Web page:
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The Independent Culture
The Yggdrasil Quartet of Aberdeen plays at Christ Church, Spitalfields, London E1 ( 0171-377 1362) on 19 June at 7.30pm

The innovative Spitalfields Festival has developed a reputation for commissioning new pieces and setting them alongside complementary works of other periods. And for neat and interesting programming, one can't get much more inviting than this line-up from the young Yggdrasil Quartet (all Swedes, but based in Scotland), who are described by artistic director Judith Weir as a "highly dynamic foursome who produce a rugged, almost epic sound".

Appropriately, the Yggdrasils play two Scandinavian quartets by Nielsen and Grieg, as well as Mendelssohn's Op. 44 No 2. And the concert is made up of a potentially exciting new Spitalfields commission - the String Quartet of Julia Gomelskaya. A native of the Ukraine, Julia studies at the Guildhall School of Music where her teacher is the composer Robert Saxton. He terms her work "full of amazing fluency and flair. She has already walked away with three major Guildhall compositional prizes and I can see why. Her music comes off the page - that's to say it often looks different to what it actually eventually sounds like. In performance, it creates its own unique atmosphere. In that respect, and also in terms of her amazing technique and prolificness, I'd compare Gomelskaya to the young Shostakovich or Britten."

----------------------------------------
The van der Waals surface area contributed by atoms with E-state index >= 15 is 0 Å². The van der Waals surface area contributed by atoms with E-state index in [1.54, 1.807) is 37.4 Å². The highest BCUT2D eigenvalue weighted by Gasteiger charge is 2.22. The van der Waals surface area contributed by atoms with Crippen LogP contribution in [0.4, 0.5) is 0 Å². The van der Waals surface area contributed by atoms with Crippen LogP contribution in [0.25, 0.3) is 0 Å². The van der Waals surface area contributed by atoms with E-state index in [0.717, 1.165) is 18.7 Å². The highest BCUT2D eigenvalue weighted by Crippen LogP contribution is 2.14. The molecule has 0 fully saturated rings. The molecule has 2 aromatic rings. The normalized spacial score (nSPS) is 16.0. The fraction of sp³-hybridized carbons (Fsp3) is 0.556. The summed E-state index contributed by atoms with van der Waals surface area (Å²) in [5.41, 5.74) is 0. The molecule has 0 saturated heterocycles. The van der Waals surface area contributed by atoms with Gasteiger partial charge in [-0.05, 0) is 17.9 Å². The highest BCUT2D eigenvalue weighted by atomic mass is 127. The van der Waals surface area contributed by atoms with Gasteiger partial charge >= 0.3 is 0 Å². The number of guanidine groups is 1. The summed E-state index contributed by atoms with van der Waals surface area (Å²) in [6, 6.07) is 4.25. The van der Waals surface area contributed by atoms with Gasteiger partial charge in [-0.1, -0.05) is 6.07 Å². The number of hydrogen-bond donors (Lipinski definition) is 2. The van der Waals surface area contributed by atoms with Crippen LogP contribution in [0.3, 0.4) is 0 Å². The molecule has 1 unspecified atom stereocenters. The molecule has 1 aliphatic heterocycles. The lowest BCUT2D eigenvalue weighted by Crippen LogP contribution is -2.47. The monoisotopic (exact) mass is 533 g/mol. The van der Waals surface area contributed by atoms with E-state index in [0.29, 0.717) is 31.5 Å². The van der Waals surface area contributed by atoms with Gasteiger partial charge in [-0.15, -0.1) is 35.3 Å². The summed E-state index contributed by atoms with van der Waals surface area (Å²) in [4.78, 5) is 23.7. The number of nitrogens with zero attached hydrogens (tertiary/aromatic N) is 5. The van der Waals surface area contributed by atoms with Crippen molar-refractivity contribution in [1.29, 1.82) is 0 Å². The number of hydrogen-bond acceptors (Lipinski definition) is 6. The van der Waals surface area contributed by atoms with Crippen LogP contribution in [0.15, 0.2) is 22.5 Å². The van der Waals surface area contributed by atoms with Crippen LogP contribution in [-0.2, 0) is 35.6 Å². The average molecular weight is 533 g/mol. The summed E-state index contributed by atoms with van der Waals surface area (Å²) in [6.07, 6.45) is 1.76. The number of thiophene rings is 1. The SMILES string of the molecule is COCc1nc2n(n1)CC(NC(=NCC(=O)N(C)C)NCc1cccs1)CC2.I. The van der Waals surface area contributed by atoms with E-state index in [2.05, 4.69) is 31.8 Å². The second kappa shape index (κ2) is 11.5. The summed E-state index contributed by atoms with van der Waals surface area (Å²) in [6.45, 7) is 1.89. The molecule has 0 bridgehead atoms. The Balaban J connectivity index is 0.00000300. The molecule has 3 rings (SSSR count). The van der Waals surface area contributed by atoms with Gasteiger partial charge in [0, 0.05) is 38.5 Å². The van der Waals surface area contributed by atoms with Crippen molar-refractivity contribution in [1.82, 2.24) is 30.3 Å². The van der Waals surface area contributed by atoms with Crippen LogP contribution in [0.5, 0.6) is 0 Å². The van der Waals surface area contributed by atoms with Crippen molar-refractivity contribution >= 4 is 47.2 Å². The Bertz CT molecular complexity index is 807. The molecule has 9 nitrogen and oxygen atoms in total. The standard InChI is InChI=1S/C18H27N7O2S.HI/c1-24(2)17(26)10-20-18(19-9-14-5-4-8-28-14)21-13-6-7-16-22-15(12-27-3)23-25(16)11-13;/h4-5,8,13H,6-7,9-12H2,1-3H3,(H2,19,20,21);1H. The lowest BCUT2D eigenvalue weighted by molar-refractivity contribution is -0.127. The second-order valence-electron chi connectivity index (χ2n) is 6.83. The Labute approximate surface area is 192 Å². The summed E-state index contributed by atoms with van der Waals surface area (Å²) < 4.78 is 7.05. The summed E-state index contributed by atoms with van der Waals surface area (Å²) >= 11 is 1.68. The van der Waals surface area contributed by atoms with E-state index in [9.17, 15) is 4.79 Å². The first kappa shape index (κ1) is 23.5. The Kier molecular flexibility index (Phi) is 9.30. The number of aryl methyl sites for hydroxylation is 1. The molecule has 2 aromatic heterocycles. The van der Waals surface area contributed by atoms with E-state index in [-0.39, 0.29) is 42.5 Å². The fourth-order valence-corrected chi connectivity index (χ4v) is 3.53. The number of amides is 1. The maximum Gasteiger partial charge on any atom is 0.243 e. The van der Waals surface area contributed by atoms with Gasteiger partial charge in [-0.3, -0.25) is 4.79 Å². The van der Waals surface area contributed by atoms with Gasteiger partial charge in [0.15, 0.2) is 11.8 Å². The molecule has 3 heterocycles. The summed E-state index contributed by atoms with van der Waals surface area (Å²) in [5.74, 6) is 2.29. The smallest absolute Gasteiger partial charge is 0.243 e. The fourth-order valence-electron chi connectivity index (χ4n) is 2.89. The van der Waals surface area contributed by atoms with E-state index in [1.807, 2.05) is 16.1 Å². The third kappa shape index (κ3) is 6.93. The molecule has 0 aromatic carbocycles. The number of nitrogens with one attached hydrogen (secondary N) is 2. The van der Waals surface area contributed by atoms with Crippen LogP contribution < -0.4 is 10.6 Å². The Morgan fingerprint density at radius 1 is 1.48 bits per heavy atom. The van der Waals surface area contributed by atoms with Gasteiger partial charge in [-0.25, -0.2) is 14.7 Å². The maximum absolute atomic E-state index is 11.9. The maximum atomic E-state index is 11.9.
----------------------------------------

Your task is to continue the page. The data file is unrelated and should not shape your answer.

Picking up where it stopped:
High praise, indeed. Yet Julia Gomelskaya herself seems largely unfazed by the attention she is now receiving. "I love to compose," she says, "in all kinds of forms and genres. I recently produced a full-length ballet score based on Jane Eyre so this quartet allowed me to find a more intimate and personal mode of expression. I call it From the Bottom of the Soul, not that it's strictly programmatic." Form, length, time taken to write? "One movement. nine minutes. Two weeks." And how does Julia Gomelskaya feel about the imminent premiere? "Excited, of course. I want to hear it."


Further world premieres from Guildhall students come from the Guildhall Chamber Ensemble, directed by Simon Bainbridge, in a free lunchtime concert at Christ Church, Spitalfields, London E1 at 1pm on 18 June. Alison Kay's Reflections in a Dark Pool and Mark Horton's Seen from Afar sit alongside Roberto Gerhard's Leo. Phone 0171-377 1362 for more information